The hutong were originally designed during the Zhou Dynasty when the residential areas of Beijing began to take shape. The word hutong comes from the Mongolian word hottog which means “water well.” The term came into use under the reign of Kublai Khan, grandson of Ghengis Khan, during the Yuan Dynasty, because communities start and grow around water supplies such as the lakes in many of the hutongs. Organized by class status, in keeping with traditional principles of feng-shui, the hutong had aristocrats living to the east and west of the palace in finely built homes while the common people lived to the north and south in much simpler dwellings. “A siheyuan is a quadrangle courtyard house” (Acharya) and, together with the east-west and north-south streets, forms the pattern of the neighborhood. Other cities have siheyuan, but the hutong are truly specific to Beijing. Today some of them are over 900 years old and in the words of local author, Li Cunbao, “Each hutong, is like a novel, a long historical story” (du Cros, Bauer, Lo, & Rui).
In the hutong, front doors faced south for sunshine and protection from the cold northern winds. Roof “tiles were laid on packed dirt that allows the rooms to breathe in summer” (Marquand). Originally six horse paces was a hutong, but now they range in length from as little as 100 yards to over 4 miles. The narrowness of some of the alleys led to the nickname “the lanes,” and those slender streets can often end suddenly, making automobile traffic very risky.
Community, modernization, and politics are important countrywide but take on greater meaning in Beijing and converge in the hutong. “There were over 7,000 hutongs in Beijing in 1949, but by the 1980s there were only 3,900 left. In recent years, hutongs have been disappearing at a rate of 600 per year” (Collins). They are victims of the conflict between the desire for cultural preservation and the need for modernization and development.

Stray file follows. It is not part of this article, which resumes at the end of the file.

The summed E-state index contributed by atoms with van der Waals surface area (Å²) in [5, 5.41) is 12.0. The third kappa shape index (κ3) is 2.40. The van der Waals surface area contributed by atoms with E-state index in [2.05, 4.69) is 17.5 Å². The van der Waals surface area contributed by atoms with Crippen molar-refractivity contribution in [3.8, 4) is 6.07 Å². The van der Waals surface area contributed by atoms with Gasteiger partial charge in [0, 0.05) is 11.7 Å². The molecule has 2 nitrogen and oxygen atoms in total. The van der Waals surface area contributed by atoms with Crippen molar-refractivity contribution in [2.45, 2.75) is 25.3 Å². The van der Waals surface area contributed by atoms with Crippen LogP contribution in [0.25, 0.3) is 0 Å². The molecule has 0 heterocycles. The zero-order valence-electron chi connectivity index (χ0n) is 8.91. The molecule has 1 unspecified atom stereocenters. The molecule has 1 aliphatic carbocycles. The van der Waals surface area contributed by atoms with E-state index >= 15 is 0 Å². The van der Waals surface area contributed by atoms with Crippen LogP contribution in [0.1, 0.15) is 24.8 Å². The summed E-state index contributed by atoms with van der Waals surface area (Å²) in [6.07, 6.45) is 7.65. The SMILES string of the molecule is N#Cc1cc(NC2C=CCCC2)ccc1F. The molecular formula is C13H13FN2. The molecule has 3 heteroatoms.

The “Chai character” is the symbol for pending development, aka the “hand.” It’s literal meaning is “raze,” and it’s appearance indicates a building is scheduled for demolition. Homes may have up to ten families but lack indoor plumbing. In addition to the overcrowding, the lack of central heating and using ovens to burn charcoal make some of this urban redevelopment necessary. Additionally, the earthquake in 1976, 7.8 on the Richter Scale, caused a lot of structural damage and accelerated the need for urban rehabilitation. Ironically, it also brought more people into the city from rural areas, exacerbating the issue of over crowding. Lastly, “upheavals of the Cultural Revolution permitted unplanned redevelopment, which further affected the integrity of the Hutongs” (du Cros, et al).
Wu Liangyong, a professor of architecture at Tsinghua University in Beijing, sums it up best when he says, “A typical hutong block has three characteristics: the accessibility to both main streets and to individual dwellings; the mixed land use by ordinary houses as well as shops, temples, offices and mansions, and the integrated system of alleys and courtyard houses. With these characteristics, hutong offers its residents a quiet and safe living environment and yet a close knitted social network” (Qian).